Unless you have been on a seven month van run in the Sierra Madre, you must have noticed the “2%” movement unfolding in the van world.
Actually, the 2% is spreading rapidly and its feelings seemed to pop up throughout this country and Canada at about the same time. The movement originated from a letter published in the March ‘76 issue of the National Street Van Association’s (NSVA) newsletter. The letter claimed that 98% of the van movement felt that Midwest Vans LTD (MVL), of which I am a member was an undesirable element in vanning. It claimed that 98% did not mind how the NSVA treated their members, or how they ran their truckins, 98% did not care about the NSVA’s list of no-no’s… no all night partying, no “boogie ‘til you puke”, no wet T-shirts. Just the NSVA and suburban camping at its finest.
Thus the 2% was born, and word spread fast as the MVL, over 500 strong, vanned to every major truckin this year to find that vanners all over shared their “feelings” too. Vanners everywhere who cared became known as the 2%.
Many feel that the NSVA cares more about the almighty dollar and its sponsors than it does about the average vanner. The feeling grows that the NSVA, rather than offering itself as an information source and promoting unity among vanners, merely “sanctions” events and clubs and offers a list of no-no’s. Clubs and independent vanners are either approved, chartered and sanctioned, or unrecognized and/or labeled undesirable (as MVL was).
Commercialism is another point of conflict between NSVA and the 2%. Commercialism is a universal concept that is definable only through its application.
Take a club like Syndicated Truckers from Niagara Falls, Ontario. They held a field meet in May, made “x” number of dollars, and turned the money they made back to the members in the form of a set of club colors for each. That’s the way it should be. A club hosts an event, makes a buck and gives it right back to its members.
When a national association like the NSVA makes a buck, like at Bowling Green, you can bet that the administrative costs of running the association will devour almost every penny of the members treasury, leaving nothing for its coast-to-coast, border-to border members.
When people depend on an organization for a living they start to look away from the people’s need and see only the dollar sign.
Compare the 4th National Truck-In in Colorado to Bowling Green. Rocky Mountain Vans expected and provided services for 4000 vans, and got much less. They kept concessions to a minimum and barely broke even when it was over. They put most of the money into services, dash plaques and beer for the vanners. At Bowling Green, on the other hand, the NSVA expected 8000 vans, got 6500, and provided services for 1500. Then they provided a long list of rules, not to mention the police. Reports have it that there were 25 to 30 plainclothes officers and 10 narcotics officers.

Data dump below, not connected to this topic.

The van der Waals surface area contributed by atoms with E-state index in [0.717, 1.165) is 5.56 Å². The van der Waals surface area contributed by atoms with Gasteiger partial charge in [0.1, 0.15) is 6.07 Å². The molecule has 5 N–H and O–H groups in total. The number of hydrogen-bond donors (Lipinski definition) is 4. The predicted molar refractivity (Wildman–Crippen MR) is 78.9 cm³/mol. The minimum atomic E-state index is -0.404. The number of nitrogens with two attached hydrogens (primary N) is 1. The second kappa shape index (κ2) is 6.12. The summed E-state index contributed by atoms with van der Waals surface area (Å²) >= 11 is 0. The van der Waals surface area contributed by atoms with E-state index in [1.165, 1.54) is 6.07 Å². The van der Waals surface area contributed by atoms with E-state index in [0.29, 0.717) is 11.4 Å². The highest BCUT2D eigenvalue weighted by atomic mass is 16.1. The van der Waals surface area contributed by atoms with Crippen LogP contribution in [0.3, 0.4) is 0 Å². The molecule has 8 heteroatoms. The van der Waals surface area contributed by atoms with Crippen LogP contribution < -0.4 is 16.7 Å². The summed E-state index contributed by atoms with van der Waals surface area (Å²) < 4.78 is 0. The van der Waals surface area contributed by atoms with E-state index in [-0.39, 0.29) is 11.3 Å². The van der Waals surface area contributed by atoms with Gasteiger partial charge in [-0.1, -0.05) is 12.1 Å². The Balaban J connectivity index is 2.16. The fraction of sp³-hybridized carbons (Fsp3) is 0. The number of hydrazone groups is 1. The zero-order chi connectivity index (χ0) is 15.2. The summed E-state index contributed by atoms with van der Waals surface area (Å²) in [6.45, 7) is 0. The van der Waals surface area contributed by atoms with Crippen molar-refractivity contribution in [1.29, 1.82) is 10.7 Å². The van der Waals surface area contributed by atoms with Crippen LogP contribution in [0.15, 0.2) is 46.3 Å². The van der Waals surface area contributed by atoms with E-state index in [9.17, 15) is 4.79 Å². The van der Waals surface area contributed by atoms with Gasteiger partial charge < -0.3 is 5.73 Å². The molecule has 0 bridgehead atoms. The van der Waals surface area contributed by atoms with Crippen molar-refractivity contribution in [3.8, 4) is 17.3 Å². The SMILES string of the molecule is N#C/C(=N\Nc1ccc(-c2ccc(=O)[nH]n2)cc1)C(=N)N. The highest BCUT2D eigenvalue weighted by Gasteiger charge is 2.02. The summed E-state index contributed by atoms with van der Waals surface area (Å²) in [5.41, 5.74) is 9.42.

I have been to many truck-ins where there were police, and still had a great time. I have seen them walking the West Coast Van Nationals with an attitude of “we’re here if you need us”. At Butler, Pennsylvania, the police attitude was “stay out of the stables and everything is cool”. But at Bowling Green, officers with guns concealed under their Hawaiian shirts moved through the crowd. Letting the police dampen the party spirit of the vanners showed that the NSVA has lost sight of why vanners go to truckins. It certainly isn’t to file obediently past rows of commercial booths. Vanners like to know what’s new but the commercialism should be secondary to the partying.
I recently picked up a copy of Prairie State Gazette, September ‘76, in which the club president compared the NSVA with the National Hot Rod Association (NHRA).
Twenty-five years ago, drag racing was a family event for Sunday afternoons. Then, seeing that money could be made from the drag racing, promoters took over the NHRA. Nowadays, amateurs put out five grand to make it down to Indy to get a first round elimination and receive $400. The NHRA has priced the sport at multi-thousands of dollars, leaving only the sponsors left at the track. The only real thing the NHRA has done for the average drag racer is to charge him ten bucks to sit in the stands. The participant has become a spectator.
Likewise, to make vanning big business, you will end it.
If the NSVA looks to sponsors for support instead of vanners, a recent letter from Action Vans of Detroit states, vanning will take the same course as NHRA.
So, the 2% is something much needed at this time in the vanning movement.
Unity starts at home, so your own club comes first. Don’t leave it to some out of-town organization to do it for you. Remember, you joined a club to meet new friends, not to argue. Sit down and work out solutions.
Organize your area into van councils with other clubs. “Area” does not have to mean statewide. Some states, like Ohio, have many more vanners than others, so three or four councils may be needed. The idea is to organize closer ties between clubs through councils, not through national organizations who have no time to help clubs falling apart, or hassling over name similarities.
Right now, national organizations like the NSVA have control over news media, making them hard to stop, but cross-country unity between a vanner and his brother will help put vanning back where it belongs…
…… in the hands of the vanner.